At nbcnews.com, Ben Kamisar reports, “Sen. Joe Manchin, D-W.Va., a crucial swing-vote in the Senate Democrats’ slim majority, said Sunday that he won’t bend in his support for the filibuster, a Senate rule that forces most legislation to require bipartisan support to pass….But he added that he would be open to Democrats passing more important legislation like voting reforms by a party-line vote — if senators are given ample space for bipartisan negotiation first.” Mancin added that “he was “willing to look at” ideas to make the filibuster “a little bit more painful,” like requiring lawmakers to take to the floor for marathon speeches if they wanted to use the procedure.” That would surely reduce the frequency of filibusters overall. Equally intriguing, Mancin suggested the possibility of expanding the reconciliation process to include voting rights: “There’s no need for us to go to reconciliation until the other process has failed. That means the normal process of a committee, a hearing, amendments,” he said when asked about whether reconciliation could be used to pass voting reforms in the future.”

In “Joe Manchin opens the door to filibuster reform” at Vox, Cameron Peters adds, “Obviously, Manchin’s comments Sunday aren’t a definite commitment to do something about the filibuster — but they’re still extremely good news for Democrats, who appear as if they will soon face a string of futile fights to win over 10 Republican votes for priorities like voting rights and a minimum wage increase….Specifically, Manchin’s change in tone, though slight, comes as Senate Democrats prepare for a fight over a voting rights package recently passed by the House of Representatives, and as high-profile party leaders begin to get behind ditching the filibuster….On Meet the Press Sunday, Manchin indicated some willingness to consider that first option, in addition to a talking filibuster, telling Todd he might be open “to a reconciliation” style approach for passing bills if Democrats are met with repeated refusals from Manchin’s “Republican friends” to work together.”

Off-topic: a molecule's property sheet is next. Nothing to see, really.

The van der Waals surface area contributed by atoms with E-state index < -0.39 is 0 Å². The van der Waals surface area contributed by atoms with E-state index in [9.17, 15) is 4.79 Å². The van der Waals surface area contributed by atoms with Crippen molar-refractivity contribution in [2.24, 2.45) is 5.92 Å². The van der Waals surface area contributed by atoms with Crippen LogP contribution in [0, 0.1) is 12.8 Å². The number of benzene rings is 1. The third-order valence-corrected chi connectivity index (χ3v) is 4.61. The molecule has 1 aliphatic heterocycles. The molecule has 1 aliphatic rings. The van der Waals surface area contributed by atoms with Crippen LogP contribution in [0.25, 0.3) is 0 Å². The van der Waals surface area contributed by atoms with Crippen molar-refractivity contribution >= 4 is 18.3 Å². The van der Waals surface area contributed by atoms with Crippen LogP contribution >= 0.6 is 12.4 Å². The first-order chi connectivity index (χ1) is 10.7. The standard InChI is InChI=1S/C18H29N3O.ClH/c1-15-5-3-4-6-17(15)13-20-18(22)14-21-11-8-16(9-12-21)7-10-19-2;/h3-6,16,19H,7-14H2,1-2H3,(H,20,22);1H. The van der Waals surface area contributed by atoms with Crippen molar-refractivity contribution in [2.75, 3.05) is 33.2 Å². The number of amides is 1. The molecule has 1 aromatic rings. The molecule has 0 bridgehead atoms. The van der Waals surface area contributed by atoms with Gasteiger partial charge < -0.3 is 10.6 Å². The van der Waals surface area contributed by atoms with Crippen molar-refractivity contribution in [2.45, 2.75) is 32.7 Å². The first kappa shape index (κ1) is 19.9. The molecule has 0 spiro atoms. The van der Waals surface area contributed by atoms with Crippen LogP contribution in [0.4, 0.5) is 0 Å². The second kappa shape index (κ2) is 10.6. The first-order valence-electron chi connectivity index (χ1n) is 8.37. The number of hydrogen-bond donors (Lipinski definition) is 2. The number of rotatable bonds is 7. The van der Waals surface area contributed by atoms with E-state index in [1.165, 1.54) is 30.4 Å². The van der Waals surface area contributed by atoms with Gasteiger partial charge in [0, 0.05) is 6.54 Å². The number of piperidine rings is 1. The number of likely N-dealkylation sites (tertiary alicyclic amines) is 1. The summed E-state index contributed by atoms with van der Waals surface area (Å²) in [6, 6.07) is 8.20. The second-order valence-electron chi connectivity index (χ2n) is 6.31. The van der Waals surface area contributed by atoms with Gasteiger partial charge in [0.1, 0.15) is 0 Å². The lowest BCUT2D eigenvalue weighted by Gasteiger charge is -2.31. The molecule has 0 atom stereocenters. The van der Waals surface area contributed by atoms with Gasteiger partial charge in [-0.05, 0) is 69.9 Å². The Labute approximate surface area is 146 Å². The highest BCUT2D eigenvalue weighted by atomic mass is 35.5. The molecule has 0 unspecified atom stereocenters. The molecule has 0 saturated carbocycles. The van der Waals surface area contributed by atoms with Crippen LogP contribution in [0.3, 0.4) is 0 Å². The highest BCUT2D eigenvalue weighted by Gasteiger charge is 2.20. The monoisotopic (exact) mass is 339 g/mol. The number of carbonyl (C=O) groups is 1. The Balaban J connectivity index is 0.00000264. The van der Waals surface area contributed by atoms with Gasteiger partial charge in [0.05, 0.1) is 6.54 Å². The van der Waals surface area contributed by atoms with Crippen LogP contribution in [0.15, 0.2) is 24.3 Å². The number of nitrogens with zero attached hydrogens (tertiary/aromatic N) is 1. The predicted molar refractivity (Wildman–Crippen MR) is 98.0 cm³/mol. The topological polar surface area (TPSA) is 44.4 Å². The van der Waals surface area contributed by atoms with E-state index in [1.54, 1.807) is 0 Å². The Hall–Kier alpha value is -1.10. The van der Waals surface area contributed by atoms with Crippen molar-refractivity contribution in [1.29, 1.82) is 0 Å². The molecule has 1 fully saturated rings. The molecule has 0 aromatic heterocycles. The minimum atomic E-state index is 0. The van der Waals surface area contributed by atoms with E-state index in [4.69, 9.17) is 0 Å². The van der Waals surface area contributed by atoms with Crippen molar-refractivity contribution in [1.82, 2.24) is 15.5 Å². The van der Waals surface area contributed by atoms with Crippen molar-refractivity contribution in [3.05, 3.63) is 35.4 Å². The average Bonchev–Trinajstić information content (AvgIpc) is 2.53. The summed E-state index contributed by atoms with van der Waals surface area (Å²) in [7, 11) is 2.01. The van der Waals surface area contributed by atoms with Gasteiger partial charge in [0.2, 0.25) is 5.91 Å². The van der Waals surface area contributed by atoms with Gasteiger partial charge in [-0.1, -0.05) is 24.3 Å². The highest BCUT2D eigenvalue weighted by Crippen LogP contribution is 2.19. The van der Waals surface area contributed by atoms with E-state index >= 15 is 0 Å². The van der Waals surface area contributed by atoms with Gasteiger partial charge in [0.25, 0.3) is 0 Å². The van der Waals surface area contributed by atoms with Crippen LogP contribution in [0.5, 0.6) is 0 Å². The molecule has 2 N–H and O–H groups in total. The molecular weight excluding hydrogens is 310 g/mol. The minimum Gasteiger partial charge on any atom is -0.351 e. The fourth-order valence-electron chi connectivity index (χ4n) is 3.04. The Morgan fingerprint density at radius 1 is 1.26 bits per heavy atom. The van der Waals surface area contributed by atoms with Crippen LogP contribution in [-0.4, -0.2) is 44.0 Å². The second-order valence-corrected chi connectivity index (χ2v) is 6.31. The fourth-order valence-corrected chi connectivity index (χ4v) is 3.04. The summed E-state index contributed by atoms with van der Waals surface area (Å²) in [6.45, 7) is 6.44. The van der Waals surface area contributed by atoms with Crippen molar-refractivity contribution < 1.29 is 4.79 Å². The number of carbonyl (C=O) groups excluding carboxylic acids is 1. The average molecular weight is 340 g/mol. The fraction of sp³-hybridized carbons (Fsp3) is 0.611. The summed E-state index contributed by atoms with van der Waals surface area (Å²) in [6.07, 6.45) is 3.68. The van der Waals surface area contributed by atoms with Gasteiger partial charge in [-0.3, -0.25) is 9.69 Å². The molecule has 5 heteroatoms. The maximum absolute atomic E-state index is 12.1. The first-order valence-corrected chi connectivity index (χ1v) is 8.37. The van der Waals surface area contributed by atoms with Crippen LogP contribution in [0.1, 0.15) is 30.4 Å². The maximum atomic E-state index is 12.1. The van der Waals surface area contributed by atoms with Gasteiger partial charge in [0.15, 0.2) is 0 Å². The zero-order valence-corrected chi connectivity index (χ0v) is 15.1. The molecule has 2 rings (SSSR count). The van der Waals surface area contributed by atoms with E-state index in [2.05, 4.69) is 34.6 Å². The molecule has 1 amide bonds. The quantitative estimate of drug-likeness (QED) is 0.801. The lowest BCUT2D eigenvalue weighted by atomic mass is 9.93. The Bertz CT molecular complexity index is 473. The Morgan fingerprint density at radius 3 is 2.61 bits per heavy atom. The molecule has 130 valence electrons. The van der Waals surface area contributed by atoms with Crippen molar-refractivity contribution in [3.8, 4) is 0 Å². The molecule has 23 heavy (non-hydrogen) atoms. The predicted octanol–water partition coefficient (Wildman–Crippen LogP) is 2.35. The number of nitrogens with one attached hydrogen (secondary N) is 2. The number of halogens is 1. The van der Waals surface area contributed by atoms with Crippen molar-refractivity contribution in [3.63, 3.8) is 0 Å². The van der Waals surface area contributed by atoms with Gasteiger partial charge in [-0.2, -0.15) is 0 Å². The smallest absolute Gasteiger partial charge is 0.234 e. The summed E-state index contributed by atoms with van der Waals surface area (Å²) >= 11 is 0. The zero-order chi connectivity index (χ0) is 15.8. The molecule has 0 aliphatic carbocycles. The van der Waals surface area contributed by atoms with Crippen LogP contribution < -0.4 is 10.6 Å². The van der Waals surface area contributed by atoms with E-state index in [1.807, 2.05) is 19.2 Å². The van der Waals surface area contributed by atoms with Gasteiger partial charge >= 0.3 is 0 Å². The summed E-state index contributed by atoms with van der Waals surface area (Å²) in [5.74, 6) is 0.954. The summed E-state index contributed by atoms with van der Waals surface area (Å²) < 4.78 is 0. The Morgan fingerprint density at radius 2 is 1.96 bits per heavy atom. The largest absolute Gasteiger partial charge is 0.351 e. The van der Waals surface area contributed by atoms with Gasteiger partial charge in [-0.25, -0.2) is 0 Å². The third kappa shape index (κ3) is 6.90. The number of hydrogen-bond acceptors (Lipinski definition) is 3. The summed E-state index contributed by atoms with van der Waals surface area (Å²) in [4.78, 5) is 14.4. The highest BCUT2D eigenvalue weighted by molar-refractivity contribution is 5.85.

‘Blue Tuesday’ notes further at Daily Kos: “Shifting a 60-vote threshold to a talking filibuster is essentially ending the filibuster in all but name only. It means debate will have to end. And as we know, Republicans have no real interest in putting in any effort — Ron Johnson forced Senate clerks to read the American Rescue Plan on Thursday night and didn’t even stay for most of it, while Ted Cruz, as you’ll recall, literally ran away to Mexico to avoid helping his constituents in Texas when the state’s energy grid was disabled amid a massive and unexpected winter storm….It wasn’t a slip-up, either: Manchin said something similar on Fox News Sunday….“Maybe it needs to be more painful,”  @Sen_JoeManchin says of the filibuster. “It should be painful to use it,” he adds to Chris Wallace, while also re-upping his strong support for keeping it in place.”….If Manchin is willing to budge on this, Kyrsten Sinema — who got just pilloried for the way she voted “no” on the minimum wage on Friday — must not be far behind….Simply put, if Democrats don’t kill the filibuster, it’ll kill their chances to be a national political party. Gerrymandering and voter suppression will kill them in swing states and come 2030, Republicans will control those states with such an iron fist, they’ll go ahead and eliminate any nascent Democratic movement with more redistricting and voter suppression.”

Meanwhile, Donald Judd and Devan Cole report that “Biden signs executive order expanding voting access” at CNN Politics: “President Joe Biden signed an executive order Sunday expanding voting access in what the White House calls “an initial step” in its efforts to “protect the right to vote and ensure all eligible citizens can freely participate in the electoral process.”….The move comes as Republicans in statehouses around the country work to advance voter suppression legislation, including a bill in Georgia that voting rights groups say targets Black voters. Congressional Democrats, meanwhile, have pushed measures in recent days to increase voting rights, including HR1 — a sweeping ethics and election package that contains provisions expanding early and mail-in voting, restoring voting rights to former felons, and easing voter registration for eligible Americans….Sunday’s order directs the heads of all federal agencies to submit proposals for their respective agencies to promote voter registration and participation within 200 days, while assisting states in voter registration under the National Voter Registration Act. In addition, the order instructs the General Services Administration to modernize the federal government’s Vote.gov portal….The executive order also expands voter access and registration efforts for communities often overlooked in outreach, including the disabled, military serving overseas and the incarcerated.”

When Will This Hyper-Partisan Era End?